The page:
Steve Moran

Appelby and Yahagi setting the international pace

The horse who, in the wake of the Breeders’ Cup meeting, would likely head the market for next year’s Prix de l’Arc de Triomphe won’t be running. 

The horse, of course, is Breeders’ Cup Turf winner Yibir and a horse is a horse of course, of course (with apologies to Mr Ed) unless it’s a gelding and geldings may not run in the greatest race in France (if not the world). 

I shall not dwell again on the “falling on deaf ears” argument against that archaic ruling and I doubt that his trainer Charlie Appleby is unduly perturbed given the riches of his team which has garnered 17 Group 1 races this year. 

Yibir (Dubawi) will not end the year, in any rankings, as the best “mile and a half” horse in the world. In fact, he won’t even be top ranked in his own stable with Appleby having Epsom Derby winner Adayar and Irish Derby winner Hurricane Lane (both by Frankel).

However, in my view, Yibir is the emerging star and just might become the best older 2400-metre horse in the world; perhaps only rivalled by our own Caulfield Cup winner Incentivise – another gelding ineligible for the Arc, much to trainer Peter Moody’s chagrin – given any rating of this year’s Arc winner Torquator Tasso has to be accompanied by an asterisk given the very heavy ground. 

Yibir is unbeaten in four starts on good and good to firm ground, at 2400 and 2500 metres, since being gelded. He returned a sprinter’s last 400-metre split of 22.85 seconds in his come-from-behind win at Del Mar which followed a Belmont trouncing of Soldier Rising who’d run Cox Plate winner State Of Rest to a length at Saratoga at his previous start. 

Plus, the record of relatively uncommon Breeders’ Cup Turf-winning three-year-olds is excellent. The previous three-year-old to win was the filly Found who won the following year’s Arc. Conduit (2008) and High Chaparral (2002) each finished top four in the following Arc before returning to win the Breeders’ Cup Turf again. 

Yibir, of course, completed a Breeders’ Cup treble for Appleby, jockey William Buick, owner-breeders Godolphin and remarkable stallion Dubawi (Dubai Millennium). Appleby’s had six winners from just 11 Breeders’ Cup runners while Dubawi became the first stallion to sire three winners at a Breeders’ Cup meeting.

The trainer, who is rapidly building an unrivalled record, also won the Mile with Space Blues and the Juvenile Turf with Modern Games.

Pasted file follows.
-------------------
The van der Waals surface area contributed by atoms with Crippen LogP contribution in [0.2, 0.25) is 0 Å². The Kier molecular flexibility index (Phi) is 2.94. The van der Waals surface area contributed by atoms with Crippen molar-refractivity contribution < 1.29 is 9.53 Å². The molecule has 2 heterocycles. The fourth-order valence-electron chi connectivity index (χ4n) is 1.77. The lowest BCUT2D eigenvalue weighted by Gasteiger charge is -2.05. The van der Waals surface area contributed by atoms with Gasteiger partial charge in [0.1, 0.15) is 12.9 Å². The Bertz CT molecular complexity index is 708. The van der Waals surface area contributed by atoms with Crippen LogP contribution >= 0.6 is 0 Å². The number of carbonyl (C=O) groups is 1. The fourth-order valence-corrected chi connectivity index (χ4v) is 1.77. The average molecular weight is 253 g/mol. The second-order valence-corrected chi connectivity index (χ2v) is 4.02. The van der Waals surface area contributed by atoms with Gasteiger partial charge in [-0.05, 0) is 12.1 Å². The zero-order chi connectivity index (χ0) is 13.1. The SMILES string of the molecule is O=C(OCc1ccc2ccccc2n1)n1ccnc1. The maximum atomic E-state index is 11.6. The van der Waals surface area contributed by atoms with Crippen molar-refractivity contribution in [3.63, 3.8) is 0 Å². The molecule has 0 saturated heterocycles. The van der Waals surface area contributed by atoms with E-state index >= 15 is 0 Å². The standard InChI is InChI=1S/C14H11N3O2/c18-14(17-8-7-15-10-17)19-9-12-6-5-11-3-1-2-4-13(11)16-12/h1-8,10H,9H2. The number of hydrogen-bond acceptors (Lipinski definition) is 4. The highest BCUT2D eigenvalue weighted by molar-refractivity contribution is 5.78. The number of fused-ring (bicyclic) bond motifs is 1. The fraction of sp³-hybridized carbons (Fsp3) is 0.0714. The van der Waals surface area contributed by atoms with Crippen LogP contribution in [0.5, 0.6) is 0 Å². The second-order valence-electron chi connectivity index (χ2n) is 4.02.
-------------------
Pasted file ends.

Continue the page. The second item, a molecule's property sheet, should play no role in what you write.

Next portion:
This is the man whose credits include ‘first Englishman to win the Melbourne Cup’, ‘first trainer to win an Epsom Derby for Godolphin’ and ‘one of few to claim a Group 1 double on Dubai World Cup night’. 

His placement of horses in Group 1 races is impeccable, as evidenced again this year by his success with Althiqa in the US and with Albahr, Wild Beauty and Walton Street (from Australian mare Brom Felinity) in Canada. 

International success is very much a focus for the Appleby team but, while doing so, he has maintained a phenomenal 28 per cent five-year winning strike rate at home (by comparison the Gosden team is batting at 21 per cent while Aidan O’Brien’s strike rate is 20 per cent in Ireland over the same period).

There is little sign of any possible slide next year with his raft of rising three-year-olds including the unbeaten Dewhurst Stakes winner Native Trail (Oasis Dream); Autumn Stakes winner Coroebus (Dubai) and, of course, Modern Games. 

Not to mention Albahr (Dubawi) who was scratched in that controversial entrée to the Breeders’ Cup Juvenile Turf. He’d won the Grade 1 Summer Stakes at Woodbine, beating Grafton Street, who was arguably the best run behind Modern Games. 

His filly Wild Beauty (Frankel) also had her form franked when Pizza Bianca (Fastnet Rock) won the Juvenile Fillies Turf although, in fairness, the Gosden’s Inspiral (Frankel) looks to have a mortgage on next year’s 1,000 Guineas, assuming no misadventure.

While Appleby stole the Breeders’ Cup show, mention must certainly be made of Japan’s Yoshito Yahagi who might be described as Japan’s Appleby in terms of recent international success.

Yahagi, at the Breeders’ Cup for the first time, won the Filly and Mare Turf with Loves Only You (Deep Impact) and the Distaff with Marche Lorraine (Orefevre) and added to a resume which includes Cox Plate success with Lys Gracieux (Hearts Cry); Hong Kong’s QEII Cup with Loves Only You and a Japanese triple crown with Contrail (Deep Impact). 

Next stop for Loves Only You is the Hong Kong International meeting next month which will be devoid of Australian runners. Chris Waller’s high profile entries including Verry Elleegant, Nature Strip and Hungry Heart are all believed to have gone to the paddock. 

Australia is expected to be represented by James McDonald and Damian Lane in the International Jockeys Challenge with confirmation of the invited jockeys expected today (Wednesday).